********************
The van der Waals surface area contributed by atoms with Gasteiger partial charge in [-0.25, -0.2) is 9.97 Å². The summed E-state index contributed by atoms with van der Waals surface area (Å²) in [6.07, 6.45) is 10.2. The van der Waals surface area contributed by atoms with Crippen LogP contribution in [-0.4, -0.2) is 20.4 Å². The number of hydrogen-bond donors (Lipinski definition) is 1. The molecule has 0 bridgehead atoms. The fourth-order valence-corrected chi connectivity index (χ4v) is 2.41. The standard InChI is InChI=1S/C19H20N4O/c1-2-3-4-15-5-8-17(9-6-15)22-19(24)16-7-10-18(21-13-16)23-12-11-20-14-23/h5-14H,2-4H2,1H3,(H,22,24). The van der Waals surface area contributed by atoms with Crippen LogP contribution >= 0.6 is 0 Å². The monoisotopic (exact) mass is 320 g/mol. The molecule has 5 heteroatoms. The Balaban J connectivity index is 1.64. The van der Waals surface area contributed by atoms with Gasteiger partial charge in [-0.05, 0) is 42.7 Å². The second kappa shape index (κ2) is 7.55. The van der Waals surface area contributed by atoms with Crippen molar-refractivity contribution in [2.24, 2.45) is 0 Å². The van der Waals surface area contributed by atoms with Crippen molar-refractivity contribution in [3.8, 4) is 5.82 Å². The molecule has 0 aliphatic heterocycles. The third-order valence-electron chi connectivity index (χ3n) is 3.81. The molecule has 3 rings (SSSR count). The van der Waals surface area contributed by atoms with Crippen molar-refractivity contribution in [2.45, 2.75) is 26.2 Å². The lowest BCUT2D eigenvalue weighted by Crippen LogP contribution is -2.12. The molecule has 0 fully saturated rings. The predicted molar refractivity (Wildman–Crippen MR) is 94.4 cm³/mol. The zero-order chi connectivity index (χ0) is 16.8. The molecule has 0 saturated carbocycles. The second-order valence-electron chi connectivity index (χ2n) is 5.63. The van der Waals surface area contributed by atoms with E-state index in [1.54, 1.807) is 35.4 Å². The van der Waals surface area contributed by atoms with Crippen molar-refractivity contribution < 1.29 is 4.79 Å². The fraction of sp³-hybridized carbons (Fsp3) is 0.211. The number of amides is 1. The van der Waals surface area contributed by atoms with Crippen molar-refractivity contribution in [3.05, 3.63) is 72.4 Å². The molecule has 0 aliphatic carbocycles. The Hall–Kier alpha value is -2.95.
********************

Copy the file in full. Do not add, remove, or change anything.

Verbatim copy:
The van der Waals surface area contributed by atoms with Gasteiger partial charge in [-0.25, -0.2) is 9.97 Å². The summed E-state index contributed by atoms with van der Waals surface area (Å²) in [6.07, 6.45) is 10.2. The van der Waals surface area contributed by atoms with Crippen LogP contribution in [-0.4, -0.2) is 20.4 Å². The number of hydrogen-bond donors (Lipinski definition) is 1. The molecule has 0 bridgehead atoms. The fourth-order valence-corrected chi connectivity index (χ4v) is 2.41. The standard InChI is InChI=1S/C19H20N4O/c1-2-3-4-15-5-8-17(9-6-15)22-19(24)16-7-10-18(21-13-16)23-12-11-20-14-23/h5-14H,2-4H2,1H3,(H,22,24). The van der Waals surface area contributed by atoms with Crippen LogP contribution >= 0.6 is 0 Å². The monoisotopic (exact) mass is 320 g/mol. The molecule has 5 heteroatoms. The Balaban J connectivity index is 1.64. The van der Waals surface area contributed by atoms with Gasteiger partial charge in [-0.05, 0) is 42.7 Å². The second kappa shape index (κ2) is 7.55. The van der Waals surface area contributed by atoms with Crippen molar-refractivity contribution in [2.24, 2.45) is 0 Å². The van der Waals surface area contributed by atoms with Crippen molar-refractivity contribution in [3.8, 4) is 5.82 Å². The molecule has 0 aliphatic heterocycles. The third-order valence-electron chi connectivity index (χ3n) is 3.81. The molecule has 3 rings (SSSR count). The van der Waals surface area contributed by atoms with Crippen molar-refractivity contribution in [2.45, 2.75) is 26.2 Å². The lowest BCUT2D eigenvalue weighted by Crippen LogP contribution is -2.12. The molecule has 0 fully saturated rings. The predicted molar refractivity (Wildman–Crippen MR) is 94.4 cm³/mol. The zero-order chi connectivity index (χ0) is 16.8. The molecule has 0 saturated carbocycles. The second-order valence-electron chi connectivity index (χ2n) is 5.63. The van der Waals surface area contributed by atoms with E-state index in [1.54, 1.807) is 35.4 Å². The van der Waals surface area contributed by atoms with Crippen molar-refractivity contribution < 1.29 is 4.79 Å². The fraction of sp³-hybridized carbons (Fsp3) is 0.211. The number of amides is 1. The van der Waals surface area contributed by atoms with Crippen molar-refractivity contribution in [3.05, 3.63) is 72.4 Å². The molecule has 0 aliphatic carbocycles. The Hall–Kier alpha value is -2.95.